On 29 June 2015, the Commission published a summary of its decision to clear a joint venture between Air France/KLM, Alitalia and Delta Airlines to service passenger routes between Europe and North America, subject to commitments. The decision confirms that restrictions falling under the cartel prohibition of 101(1) TFEU may be justified if parties can substantiate efficiencies, even when it concerns agreements that are considered object restrictions.
The case dates back to June 2006, when a statement of objections was sent to all members of the Skyteam. The Commission closed this investigation in 2012 for discretionary reasons but immediately opened another investigation specifically targeted at the cooperation between Skyteam members Air France/KLM, Alitalia and Delta Airlines with regard to transatlantic routes. The Commission also investigated the airline alliances One World and Star Alliance, which led to commitment decisions in 2010 and 2013.
In its preliminary assessment of 26 September 2014, the Commission concluded that the cooperation between Air France/KLM, Alitalia and Delta Airlines had an anti-competitive object by providing for extensive cooperation in relation to price, capacity, scheduling and quality of service, which would eliminate competition between the parties on routes from Amsterdam, Paris and Rome to New York for premium and/or non-premium passengers.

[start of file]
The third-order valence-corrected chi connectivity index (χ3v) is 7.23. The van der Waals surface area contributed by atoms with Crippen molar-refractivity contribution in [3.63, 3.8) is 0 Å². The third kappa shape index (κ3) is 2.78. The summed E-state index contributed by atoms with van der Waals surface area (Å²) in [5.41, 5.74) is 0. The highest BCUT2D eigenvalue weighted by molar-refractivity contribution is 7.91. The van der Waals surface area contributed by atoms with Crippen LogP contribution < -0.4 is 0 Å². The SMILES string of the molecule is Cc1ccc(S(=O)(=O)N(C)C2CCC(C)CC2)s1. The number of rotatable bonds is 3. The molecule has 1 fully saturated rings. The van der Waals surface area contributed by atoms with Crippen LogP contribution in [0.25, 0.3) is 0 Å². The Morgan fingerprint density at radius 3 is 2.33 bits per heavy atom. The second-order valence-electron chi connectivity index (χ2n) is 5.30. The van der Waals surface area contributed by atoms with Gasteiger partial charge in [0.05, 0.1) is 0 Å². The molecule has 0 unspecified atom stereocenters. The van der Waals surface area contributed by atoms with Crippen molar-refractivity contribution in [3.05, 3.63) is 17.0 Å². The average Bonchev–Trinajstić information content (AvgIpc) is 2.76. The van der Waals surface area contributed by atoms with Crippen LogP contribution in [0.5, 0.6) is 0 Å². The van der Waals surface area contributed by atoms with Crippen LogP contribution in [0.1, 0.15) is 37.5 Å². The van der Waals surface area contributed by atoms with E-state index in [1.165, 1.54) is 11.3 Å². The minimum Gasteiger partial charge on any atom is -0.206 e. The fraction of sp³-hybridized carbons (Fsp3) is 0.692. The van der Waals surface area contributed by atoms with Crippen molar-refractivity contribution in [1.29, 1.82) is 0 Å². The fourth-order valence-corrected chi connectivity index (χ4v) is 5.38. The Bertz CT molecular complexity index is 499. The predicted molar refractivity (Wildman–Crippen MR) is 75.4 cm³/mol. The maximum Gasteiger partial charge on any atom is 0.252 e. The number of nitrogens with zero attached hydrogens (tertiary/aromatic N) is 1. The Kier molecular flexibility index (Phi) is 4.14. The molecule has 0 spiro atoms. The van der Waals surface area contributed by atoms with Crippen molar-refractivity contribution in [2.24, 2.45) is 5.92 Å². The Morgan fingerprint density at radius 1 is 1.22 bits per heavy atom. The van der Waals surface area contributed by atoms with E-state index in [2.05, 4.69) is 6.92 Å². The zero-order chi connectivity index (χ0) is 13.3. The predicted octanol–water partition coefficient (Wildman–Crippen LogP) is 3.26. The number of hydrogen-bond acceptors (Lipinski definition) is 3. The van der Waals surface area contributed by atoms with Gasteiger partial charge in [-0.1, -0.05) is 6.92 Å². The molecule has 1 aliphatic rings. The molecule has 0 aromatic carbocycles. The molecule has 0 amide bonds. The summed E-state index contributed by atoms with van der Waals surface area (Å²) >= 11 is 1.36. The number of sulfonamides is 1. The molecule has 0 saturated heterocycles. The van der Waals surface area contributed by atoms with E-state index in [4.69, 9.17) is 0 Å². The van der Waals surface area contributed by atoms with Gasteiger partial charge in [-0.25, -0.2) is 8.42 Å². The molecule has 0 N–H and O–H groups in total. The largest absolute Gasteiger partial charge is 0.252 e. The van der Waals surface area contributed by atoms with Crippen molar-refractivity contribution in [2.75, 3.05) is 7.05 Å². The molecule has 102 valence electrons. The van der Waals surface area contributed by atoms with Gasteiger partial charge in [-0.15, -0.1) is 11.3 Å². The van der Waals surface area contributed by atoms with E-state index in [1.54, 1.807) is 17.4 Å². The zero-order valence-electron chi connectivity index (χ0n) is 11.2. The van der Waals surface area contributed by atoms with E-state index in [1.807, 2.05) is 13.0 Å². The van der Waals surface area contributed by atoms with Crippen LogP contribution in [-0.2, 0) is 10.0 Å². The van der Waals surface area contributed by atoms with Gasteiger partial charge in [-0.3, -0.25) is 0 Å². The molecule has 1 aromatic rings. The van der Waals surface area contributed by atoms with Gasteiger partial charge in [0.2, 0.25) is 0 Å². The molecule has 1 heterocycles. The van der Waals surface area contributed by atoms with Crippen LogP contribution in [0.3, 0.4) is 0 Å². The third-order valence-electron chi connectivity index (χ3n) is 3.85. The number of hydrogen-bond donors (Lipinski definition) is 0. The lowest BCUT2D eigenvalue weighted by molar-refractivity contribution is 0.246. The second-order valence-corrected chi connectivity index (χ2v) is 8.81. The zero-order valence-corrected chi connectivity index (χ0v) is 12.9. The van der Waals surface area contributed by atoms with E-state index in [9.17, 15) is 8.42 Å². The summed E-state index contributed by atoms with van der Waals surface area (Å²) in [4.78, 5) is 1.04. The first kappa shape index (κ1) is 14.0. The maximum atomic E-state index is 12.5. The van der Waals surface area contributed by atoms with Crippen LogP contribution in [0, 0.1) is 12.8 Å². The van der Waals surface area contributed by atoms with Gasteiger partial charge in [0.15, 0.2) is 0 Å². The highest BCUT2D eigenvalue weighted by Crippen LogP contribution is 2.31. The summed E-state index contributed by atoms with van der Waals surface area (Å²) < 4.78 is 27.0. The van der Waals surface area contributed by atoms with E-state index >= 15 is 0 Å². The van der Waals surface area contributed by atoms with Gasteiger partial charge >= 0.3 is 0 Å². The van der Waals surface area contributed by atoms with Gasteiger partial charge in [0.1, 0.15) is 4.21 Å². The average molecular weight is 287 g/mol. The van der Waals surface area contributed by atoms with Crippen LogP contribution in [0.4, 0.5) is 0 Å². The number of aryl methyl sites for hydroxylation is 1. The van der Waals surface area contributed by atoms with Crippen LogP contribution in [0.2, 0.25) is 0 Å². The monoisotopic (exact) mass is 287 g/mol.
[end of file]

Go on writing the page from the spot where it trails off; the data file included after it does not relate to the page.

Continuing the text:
The Commission accepted commitments by the parties which were aimed at encouraging other airlines to compete on the relevant routes, most importantly by making available landing and take-off slots on the Amsterdam, Rome and New York airports. The commitments are similar to the ones offered in the context of the One World and Star Alliance investigations.
The case concerns one of the rare assessments by the Commission under Article 101(3) TFEU. In the assessment of the requirements of this article, the focus of the Commission appears to be first on the parties being able to substantiate that the efficiencies of their cooperation outweigh the restrictive effect, and second, the remaining competition from other parties. It is generally challenging to prove that efficiencies outweigh the effects of restrictions and this will usually require economic evidence. The airline alliance decisions show, however, that this can be done in specific market contexts.